Too Much Insulin May Cause Memory Problems
Nov. 16, 1999 (New York) - Children with type 1 diabetes who must take large
doses of insulin may develop serious memory problems as a result of treatment,
researchers have found. The results of a study published in a recent issue of
Diabetes Care suggest that the kind of insulin therapy now recommended
by the American Diabetes Association may cause memory deficits as serious as
those associated with the effects of severe hypoglycemia -- a condition caused
by dangerously low blood sugar levels. Other parts of the brain may also be
affected by regular large doses of insulin, according to the researchers.
In diabetes, blood glucose (sugar) levels are abnormally high because the
body doesn't produce enough insulin. People with diabetes must take insulin as
medication in order to control their blood glucose levels.
Researcher Tamara Hershey, PhD, tells WebMD that until recently, scientists
haven't looked at the possible relationship between severe hypoglycemia and
learning or memory problems in children with type 1 diabetes. The study --
conducted by scientists at Washington University School of Medicine in St.
Louis -- evaluated how well children with type 1 diabetes who required large
doses of insulin performed certain memory functions, such as recalling
important stories and remembering the shapes of objects they had seen and the
way the objects were placed. The children not only showed memory problems but
also had difficulty performing tasks requiring small, precise movements.
Hershey cautions, however, that more studies are needed to determine whether
the memory problems are serious enough to call for changing the insulin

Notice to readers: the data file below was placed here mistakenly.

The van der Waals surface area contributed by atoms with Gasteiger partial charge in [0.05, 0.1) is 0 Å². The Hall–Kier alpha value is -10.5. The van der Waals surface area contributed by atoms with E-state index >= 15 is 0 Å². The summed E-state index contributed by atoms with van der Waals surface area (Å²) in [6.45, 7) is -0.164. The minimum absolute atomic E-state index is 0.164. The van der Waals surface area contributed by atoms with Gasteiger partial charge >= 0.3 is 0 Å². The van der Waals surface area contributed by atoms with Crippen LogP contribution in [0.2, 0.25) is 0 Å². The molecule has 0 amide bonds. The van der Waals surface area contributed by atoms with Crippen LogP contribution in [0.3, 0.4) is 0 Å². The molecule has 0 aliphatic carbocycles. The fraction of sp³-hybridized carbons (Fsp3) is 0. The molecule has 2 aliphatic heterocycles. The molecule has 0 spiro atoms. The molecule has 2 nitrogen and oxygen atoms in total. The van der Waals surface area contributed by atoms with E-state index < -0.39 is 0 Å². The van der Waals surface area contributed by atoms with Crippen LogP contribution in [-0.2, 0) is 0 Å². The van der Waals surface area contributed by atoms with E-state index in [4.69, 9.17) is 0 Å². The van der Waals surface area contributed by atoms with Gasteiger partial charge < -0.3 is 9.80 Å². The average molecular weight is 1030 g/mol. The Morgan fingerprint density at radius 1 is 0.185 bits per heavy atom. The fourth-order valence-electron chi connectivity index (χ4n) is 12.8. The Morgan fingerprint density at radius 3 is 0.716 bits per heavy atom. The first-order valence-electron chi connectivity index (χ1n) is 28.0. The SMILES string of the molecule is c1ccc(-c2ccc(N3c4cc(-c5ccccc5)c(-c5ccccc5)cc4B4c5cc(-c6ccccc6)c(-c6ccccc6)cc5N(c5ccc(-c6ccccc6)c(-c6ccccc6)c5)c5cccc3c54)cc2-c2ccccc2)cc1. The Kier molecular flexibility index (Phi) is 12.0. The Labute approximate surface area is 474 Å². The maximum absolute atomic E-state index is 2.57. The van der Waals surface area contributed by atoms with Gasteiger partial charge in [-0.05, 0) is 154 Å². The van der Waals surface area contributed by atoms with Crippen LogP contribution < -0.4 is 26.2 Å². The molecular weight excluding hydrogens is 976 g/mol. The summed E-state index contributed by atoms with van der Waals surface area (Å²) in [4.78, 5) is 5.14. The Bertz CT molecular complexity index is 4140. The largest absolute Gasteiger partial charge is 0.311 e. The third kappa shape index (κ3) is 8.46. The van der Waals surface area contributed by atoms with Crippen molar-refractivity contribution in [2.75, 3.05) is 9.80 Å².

treatment -- presuming that that can be done safely. Intensive [large-dose]
insulin therapy "is clearly beneficial for type 1 diabetic teenagers
and adults, and without a clear demonstration of the relationship between
severe hypoglycemia and memory deficits in children, I would hesitate
recommending withholding or modifying [therapy] based only on these
results," she says.
Christopher M. Ryan, PhD, also urges caution in modifying insulin dosage
based solely on the study?s results. In a separate article published in the
same journal, Ryan -- associate professor of psychiatry at the University of
Pittsburgh School of Medicine, Pennsylvania -- writes that while the results
"are certainly chilling" given the importance of memory ability in
school-age children, the study does not provide enough evidence to support
physicians' reducing children's insulin intake.
Until more studies are conducted, Ryan writes, physicians must continue to
closely watch children with diabetes to make sure they receive enough insulin
to prevent hypoglycemia. That, combined "with frequent blood glucose
monitoring ... may be the best way to reduce the very small risk that diabetes
treatment could affect memory and other cognitive [brain] processes in the
child," Ryan writes.
The research was supported in part by a grant from the Juvenile Diabetes